Operation Dauntless

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Operation Dauntless
Part of the Korean War
Operations Rugged and Dauntless western front map.jpg
Operations Rugged and Dauntless western front map
Date9–22 April 1951
Location
Result Initial U.N. success
Chinese launch their Spring Offensive erasing all U.N. gains
Belligerents

 United Nations

 China
 North Korea
Commanders and leaders
Matthew Ridgway
James Van Fleet
Unknown

Operation Dauntless was a military operation performed by the United Nations Command (UN) during the Korean War designed to advance the UN lines to positions 10–20 miles (16–32 km) north of the 38th Parallel designated the Wyoming Line which would threaten the Chinese and North Korean logistics hub marked out by the towns of Pyonggang, Ch'orwon and Gimhwa-eup named the Iron Triangle. The operation immediately succeeded Operation Rugged which took the UN forces to the Kansas Line 2 to 6 miles (3.2 to 9.7 km) north of the 38th Parallel. The operation was initially successful, reaching its initial objectives, but was brought to a halt by the Chinese Spring Offensive on 22 April 1951.

Background[edit]

On 22 March, following the successful conclusion of Operation Courageous, US Eighth Army commander Lieutenant General Matthew Ridgway notified UN forces commander General Douglas MacArthur that he was developing plans for an advance that would take Eighth Army forces 10 to 20 miles (16 to 32 km) above the 38th Parallel to a general line following the upstream trace of the Ryesong River as far as Sibyon-ni (38°18′32″N 126°41′42″E / 38.309°N 126.695°E / 38.309; 126.695) in the west, falling off gently southeastward to the Hwach'on Reservoir, then running east to the coast. As in past and current operations, the objective would be the destruction of enemy troops and materiel. MacArthur approved Ridgway's concept but also scheduled a visit to Korea for 24 March, when he would have an opportunity to discuss the plans in more detail.[1]

Upon his return to Tokyo late on 24 March, following his conference with Ridgway and a visit to the front, MacArthur announced that he had directed the Eighth Army to cross the 38th Parallel "if and when its security makes it tactically advisable. More specifically MacArthur had approved Ridgway's concept of a general advance as deep as 20 miles (32 km) into North Korea.[1]:347

On 27 March, Ridgway assembled Corps and Division commanders at his Yeoju headquarters and advised them that ceasefire negotiations and future US Government decisions might compel the Eighth Army to adopt a static defense; because of its inherent rigidity, such a stance would require strong leadership and imaginative tactical thinking, he warned, to stand off a numerically stronger enemy that might not be similarly inhibited in the choice of tactics. The Eighth Army meanwhile would continue to move forward and in the next advance would cross the 38th Parallel. Ridgway agreed with General MacArthur's earlier prediction that a stalemate ultimately would develop on the battlefront, but just how far the Eighth Army would drive into North Korea before this occurred, could not be accurately assessed at that time.[1]:347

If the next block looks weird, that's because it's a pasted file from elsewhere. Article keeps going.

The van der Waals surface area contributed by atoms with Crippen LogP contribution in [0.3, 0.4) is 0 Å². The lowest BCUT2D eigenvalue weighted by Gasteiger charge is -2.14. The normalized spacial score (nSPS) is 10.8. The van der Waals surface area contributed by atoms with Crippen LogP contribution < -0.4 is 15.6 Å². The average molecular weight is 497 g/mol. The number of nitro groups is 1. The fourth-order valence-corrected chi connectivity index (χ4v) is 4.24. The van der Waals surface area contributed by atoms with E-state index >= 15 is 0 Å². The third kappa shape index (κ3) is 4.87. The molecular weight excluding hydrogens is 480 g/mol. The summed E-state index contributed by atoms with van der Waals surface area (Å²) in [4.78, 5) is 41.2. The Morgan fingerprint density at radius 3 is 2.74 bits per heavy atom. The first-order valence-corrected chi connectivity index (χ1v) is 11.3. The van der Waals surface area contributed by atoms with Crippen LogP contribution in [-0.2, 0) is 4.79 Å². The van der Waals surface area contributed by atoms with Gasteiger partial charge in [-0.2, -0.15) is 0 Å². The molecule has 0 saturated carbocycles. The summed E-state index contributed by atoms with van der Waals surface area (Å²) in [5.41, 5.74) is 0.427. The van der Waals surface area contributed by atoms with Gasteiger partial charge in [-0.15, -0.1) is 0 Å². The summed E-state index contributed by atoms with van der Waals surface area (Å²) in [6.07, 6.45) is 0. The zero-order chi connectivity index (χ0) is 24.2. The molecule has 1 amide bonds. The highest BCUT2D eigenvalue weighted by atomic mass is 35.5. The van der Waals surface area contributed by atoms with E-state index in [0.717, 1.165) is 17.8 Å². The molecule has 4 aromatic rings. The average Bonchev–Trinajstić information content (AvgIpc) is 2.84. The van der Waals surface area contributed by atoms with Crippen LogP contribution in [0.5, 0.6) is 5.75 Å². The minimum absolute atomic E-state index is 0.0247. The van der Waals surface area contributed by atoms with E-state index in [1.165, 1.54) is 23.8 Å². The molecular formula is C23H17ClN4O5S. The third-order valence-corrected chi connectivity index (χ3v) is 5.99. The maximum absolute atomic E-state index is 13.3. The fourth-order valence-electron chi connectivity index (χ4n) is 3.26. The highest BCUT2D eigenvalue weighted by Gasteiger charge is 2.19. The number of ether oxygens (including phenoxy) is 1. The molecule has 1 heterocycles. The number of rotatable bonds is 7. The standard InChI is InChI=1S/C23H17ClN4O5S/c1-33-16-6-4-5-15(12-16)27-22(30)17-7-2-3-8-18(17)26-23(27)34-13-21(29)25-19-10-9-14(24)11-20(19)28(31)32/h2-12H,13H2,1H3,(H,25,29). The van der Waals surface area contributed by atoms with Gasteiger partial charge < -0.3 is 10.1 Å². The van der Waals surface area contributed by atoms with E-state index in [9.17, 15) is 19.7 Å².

Ridgway had revised his concept for advancing above the parallel since meeting with MacArthur on March 24, he planned to point his main attack toward the centrally located road and rail complex marked out by the towns of Pyonggang in the north and Ch'orwon and Gimhwa-eup in the south. This complex, eventually named the Iron Triangle, lay 20 to 30 miles (32 to 48 km) above the 38th Parallel in the diagonal corridor dividing the Taebaek Mountains into northern and southern ranges and containing the major road and rail links between the port of Wonsan in the northeast and Seoul in the southwest. Other routes emanating from the triangle of towns connected with Pyongyang to the northwest and with the western and eastern halves of the present front. A unique center of communications, the complex was of obvious importance to the ability of the enemy high command to move troops and supplies within the forward areas and to coordinate operations laterally.[1]:348–9

The first phase of this advance was to occupy ground that could serve as a base both for continuing the advance toward the complex and, in view of the enemy's evident offensive preparations, for developing a defensive position; the base selected, the Kansas Line, followed the lower bank of the Imjin River in the west. From the Imjin eastward as far as the Hwach'on Reservoir the line lay 2 miles (3.2 km) to 6 miles (9.7 km) above the 38th Parallel across the approaches to the Iron Triangle. Following the lower shoreline of the reservoir, it then turned slightly north to a depth of 10 miles (16 km) above the parallel before falling off southeastward to the Yangyang area on the coast. In the advance to the Kansas Line, designated Operation Rugged, US I and IX Corps were to seize the segment of the line between the Imjin and the western edge of the Hwach'on Reservoir. To the east, US X Corps was to occupy the portion tracing the reservoir shore and reaching Route 24 in the Soyang River valley, and the Republic of Korea Army (ROK) III and I Corps were to take the section between Route 24 and Yangyang.[1]:349